Writings by Cole Huffman


My Little Chick


With Father’s Day approaching I am of course grateful for each one of my five children.  But one of my kids, fourth in the birth order and the youngest girl, is particularly on my mind of late.  Caley Kate (CK) is eight-years-old (turns nine in October), and I’ve mentioned her before in other writings on this blog.  The above picture of her was taken on Easter.

A couple of years ago CK was diagnosed with Autism Spectrum Disorder.  In her case this accounts for her cognitive and social developmental delays.  I was once skeptical of Autism Spectrum Disorder diagnoses, suspicioning a lot of parents turned to that to cover bad parenting skills in our therapeutic age.  But we knew CK “had issues” and the diagnosis was helpfully clarifying—we know now how to help her development.  To improve her cognitive functionality Lynn homeschools her, and to quote the Peace Corps slogan it’s the toughest job Lynn’s ever loved.  This past school year CK repeated the first grade at home after failing it the year before in our local school.  Thanks to Lynn’s teaching acumen, CK is making great cognitive progress.
But for improving her social functionality there’s not as much we can do for her.  CK is generously disposed to everyone; she thinks every girl is her potential best friend.  But a lot of girls and boys don’t warm to CK like she warms to them.  Toward the end of her last semester in our local school Lynn observed some of the boys in her class beginning to mock her.  I’m glad I didn’t see that!
This morning I dropped her off in our church’s excellent summer kids’ program—her second day in the twice-per-week class.  During our drive to church she excitedly announced to me the name of a little girl in the class, calling that girl her “new best friend.”  I suspected the little girl probably didn’t feel the same way (unless she’s like CK).  I walked CK into the room and she immediately pointed to the girl, led me by the hand to where she was and said to me, “Daddy, this is my new best friend!”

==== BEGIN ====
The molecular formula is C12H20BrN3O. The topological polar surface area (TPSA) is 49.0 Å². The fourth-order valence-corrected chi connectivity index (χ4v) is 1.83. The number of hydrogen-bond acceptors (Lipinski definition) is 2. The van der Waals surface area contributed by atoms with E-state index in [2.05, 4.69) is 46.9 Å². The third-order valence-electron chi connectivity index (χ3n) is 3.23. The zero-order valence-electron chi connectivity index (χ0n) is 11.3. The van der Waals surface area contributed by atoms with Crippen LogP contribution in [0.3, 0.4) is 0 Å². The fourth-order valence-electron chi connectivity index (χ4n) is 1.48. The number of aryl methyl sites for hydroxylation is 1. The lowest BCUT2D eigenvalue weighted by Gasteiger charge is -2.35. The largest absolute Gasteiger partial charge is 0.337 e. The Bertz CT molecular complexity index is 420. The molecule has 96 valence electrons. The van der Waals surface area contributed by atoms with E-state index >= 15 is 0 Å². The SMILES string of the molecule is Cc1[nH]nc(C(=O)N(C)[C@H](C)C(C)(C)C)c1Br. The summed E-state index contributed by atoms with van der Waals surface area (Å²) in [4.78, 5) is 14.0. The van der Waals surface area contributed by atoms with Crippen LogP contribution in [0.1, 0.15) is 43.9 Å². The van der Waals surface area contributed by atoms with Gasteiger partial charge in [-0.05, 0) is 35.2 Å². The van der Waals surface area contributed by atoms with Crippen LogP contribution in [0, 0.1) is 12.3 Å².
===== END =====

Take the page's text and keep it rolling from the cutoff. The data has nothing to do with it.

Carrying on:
The little girl actually rolled her eyes and sighed.  Suspicion confirmed.  Stab to a dad’s heart! 
I had to right then suppress the urge to retreat, to pick CK up in my arms as if removing her from a burning room.  Suddenly the kids in her class looked like bullies to me, waiting for me to leave so they could have at her.  (I’m telling you what I instantly felt, not what I actually think.)  I lingered for a few seconds, considering whether to ask the teachers to keep an extra eye out for her.  But I thought that too reactive, even defensive, and decided it was best to go on to my office and work. 
Americans sentimentalize our children and childhood more than any other people on Earth, conferring on our children a close-to-perfect status when they’re young.  But children can be rather rude if not cruel to each other, like the little yellow chicks pecking the discolored chick in the chicken house.
When I took CK home today I asked her whether she buddied around with the girl she’d favored, knowing that CK doesn’t pick up on nonverbal cues like the girl gave this morning.  “She said she couldn’t be my best friend; she already has too many,” CK told me without a hint of disappointment, because CK doesn’t really understand social rejection yet.  It makes her wonderfully unconscious of herself but also adds a layer of distancing between her and most of her peers.  She took the girl at face-value and moved on to whoever would play with her today, which she said was one boy.
This Father’s Day I find myself thinking not as much on the joys of fatherhood, though there are many for me and I do think of them and thank God for them.  I’m thinking more of the pains of fatherhood, those stabs in the heart when you see your child behind or excluded or maligned in some way.  I’m trying to thank God for this experience of fatherhood too, because it is said that fatherhood brings us into an experiential appreciation of God’s fatherhood of us.  And while His fatherhood of us gives Him immense joy, it is also painful for Him.
I’m not thinking of the pains we cause Him in our preference for sin.  I’m thinking of the pain He’s caused when our differences with our peers in the world invites their scorn or smirk or otherwise resistance to us or rejection of us.  That has to stab at His heart as a father! 
Psalm 56:8 says He puts our tears in His bottle, including the tears a dad sheds for his little girl when finding her way socially, even at eight and even at church, includes difficulties for her.  She’s not tuned into it right now but she will be someday, as I am.  This tunes me in though more to everything the fatherhood of God means for me.  And for this I thank Him.  And for this I hug CK tight, my little chick.

Posted by Cole Huffman at 11:10 PM